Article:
o n i s o t r o p i c s c a t t e r i n g o f the c o m p o n e n t s / r a y s r a n d o m l y a r r i v i n g at the r e c e i v e r at u n i f o r m l y distributed angles a n d e x p e r i e n c i n g s i m i l a r attenuation over s m a l l - s c a l e distances.

F i g u r e 2.5 d e p i c t s the s p e c t r a l b r o a d e n i n g o f an u n m o d u l a t e d c o n t i n u o u s w a v e ( C W ) c a r r i e r at f r e q u e n c y f

c

due to D o p p l e r shift c a u s e d b y the R a y l e i g h c h a n n e l . T h u s e a c h o f the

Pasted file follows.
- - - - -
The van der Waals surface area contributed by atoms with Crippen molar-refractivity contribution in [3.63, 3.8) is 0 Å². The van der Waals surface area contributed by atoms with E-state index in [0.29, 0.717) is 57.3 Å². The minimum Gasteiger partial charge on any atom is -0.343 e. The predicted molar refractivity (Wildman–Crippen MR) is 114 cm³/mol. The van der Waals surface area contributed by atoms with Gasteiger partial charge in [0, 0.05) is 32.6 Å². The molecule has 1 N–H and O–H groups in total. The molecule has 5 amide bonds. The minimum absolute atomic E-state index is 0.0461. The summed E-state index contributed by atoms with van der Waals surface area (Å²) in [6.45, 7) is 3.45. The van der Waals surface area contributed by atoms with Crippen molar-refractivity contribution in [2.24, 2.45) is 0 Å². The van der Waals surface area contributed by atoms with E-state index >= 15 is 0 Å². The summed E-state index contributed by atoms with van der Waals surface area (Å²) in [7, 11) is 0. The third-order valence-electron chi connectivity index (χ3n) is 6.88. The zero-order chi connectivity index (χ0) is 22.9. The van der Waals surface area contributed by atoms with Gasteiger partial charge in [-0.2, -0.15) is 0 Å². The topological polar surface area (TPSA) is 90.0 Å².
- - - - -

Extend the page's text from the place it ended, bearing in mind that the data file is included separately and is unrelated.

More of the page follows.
rays arrives at the M S i n its o w n frequency, offset f r o m f

c

s p e c t r u m d e n s i t y S(f)

w i t h i n ±f .

a n d a u t o c o r r e l a t i o n f u n c t i o n §(t)

d

The corresponding power

o f the R a y l e i g h f a d i n g p r o c e s s z-(r)

f o r the case o f a v e r t i c a l w h i p antenna o n the M S are g i v e n b y [15]

S(f)

=

3b

(2.3.16)

w h e r e b is the average p o w e r r e c e i v e d b y an i s o t r o p i c antenna a n d (O

d

= 2nf , d

f

d

b e i n g the

m a x i m u m D o p p l e r frequency, and